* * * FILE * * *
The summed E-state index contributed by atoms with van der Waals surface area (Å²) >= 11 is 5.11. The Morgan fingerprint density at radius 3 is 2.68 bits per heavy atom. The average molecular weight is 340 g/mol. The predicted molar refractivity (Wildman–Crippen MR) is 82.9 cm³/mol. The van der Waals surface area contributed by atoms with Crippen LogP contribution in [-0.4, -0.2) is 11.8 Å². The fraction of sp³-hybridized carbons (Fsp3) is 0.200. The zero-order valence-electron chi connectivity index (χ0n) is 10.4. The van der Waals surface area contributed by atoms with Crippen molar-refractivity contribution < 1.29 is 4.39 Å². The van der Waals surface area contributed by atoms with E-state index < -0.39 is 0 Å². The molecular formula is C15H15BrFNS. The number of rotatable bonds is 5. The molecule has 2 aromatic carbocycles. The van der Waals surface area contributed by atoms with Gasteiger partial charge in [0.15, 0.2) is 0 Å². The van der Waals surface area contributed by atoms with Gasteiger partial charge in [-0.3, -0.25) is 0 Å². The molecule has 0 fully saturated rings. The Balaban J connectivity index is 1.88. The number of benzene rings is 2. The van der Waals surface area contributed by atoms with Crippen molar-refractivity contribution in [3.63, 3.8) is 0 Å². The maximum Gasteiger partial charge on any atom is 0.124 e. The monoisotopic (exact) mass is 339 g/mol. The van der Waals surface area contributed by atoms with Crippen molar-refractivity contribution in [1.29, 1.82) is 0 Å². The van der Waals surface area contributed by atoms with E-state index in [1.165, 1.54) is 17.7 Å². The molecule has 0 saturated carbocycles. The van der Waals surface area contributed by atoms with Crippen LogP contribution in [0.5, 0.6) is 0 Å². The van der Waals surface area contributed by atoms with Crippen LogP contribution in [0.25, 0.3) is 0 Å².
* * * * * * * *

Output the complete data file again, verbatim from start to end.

The summed E-state index contributed by atoms with van der Waals surface area (Å²) >= 11 is 5.11. The Morgan fingerprint density at radius 3 is 2.68 bits per heavy atom. The average molecular weight is 340 g/mol. The predicted molar refractivity (Wildman–Crippen MR) is 82.9 cm³/mol. The van der Waals surface area contributed by atoms with Crippen LogP contribution in [-0.4, -0.2) is 11.8 Å². The fraction of sp³-hybridized carbons (Fsp3) is 0.200. The zero-order valence-electron chi connectivity index (χ0n) is 10.4. The van der Waals surface area contributed by atoms with Crippen molar-refractivity contribution < 1.29 is 4.39 Å². The van der Waals surface area contributed by atoms with E-state index < -0.39 is 0 Å². The molecular formula is C15H15BrFNS. The number of rotatable bonds is 5. The molecule has 2 aromatic carbocycles. The van der Waals surface area contributed by atoms with Gasteiger partial charge in [0.15, 0.2) is 0 Å². The van der Waals surface area contributed by atoms with Gasteiger partial charge in [-0.3, -0.25) is 0 Å². The molecule has 0 fully saturated rings. The Balaban J connectivity index is 1.88. The number of benzene rings is 2. The van der Waals surface area contributed by atoms with Crippen molar-refractivity contribution in [3.63, 3.8) is 0 Å². The maximum Gasteiger partial charge on any atom is 0.124 e. The monoisotopic (exact) mass is 339 g/mol. The van der Waals surface area contributed by atoms with Crippen molar-refractivity contribution in [1.29, 1.82) is 0 Å². The van der Waals surface area contributed by atoms with E-state index in [1.165, 1.54) is 17.7 Å². The molecule has 0 saturated carbocycles. The van der Waals surface area contributed by atoms with Crippen LogP contribution in [0.5, 0.6) is 0 Å². The van der Waals surface area contributed by atoms with Crippen LogP contribution in [0.25, 0.3) is 0 Å².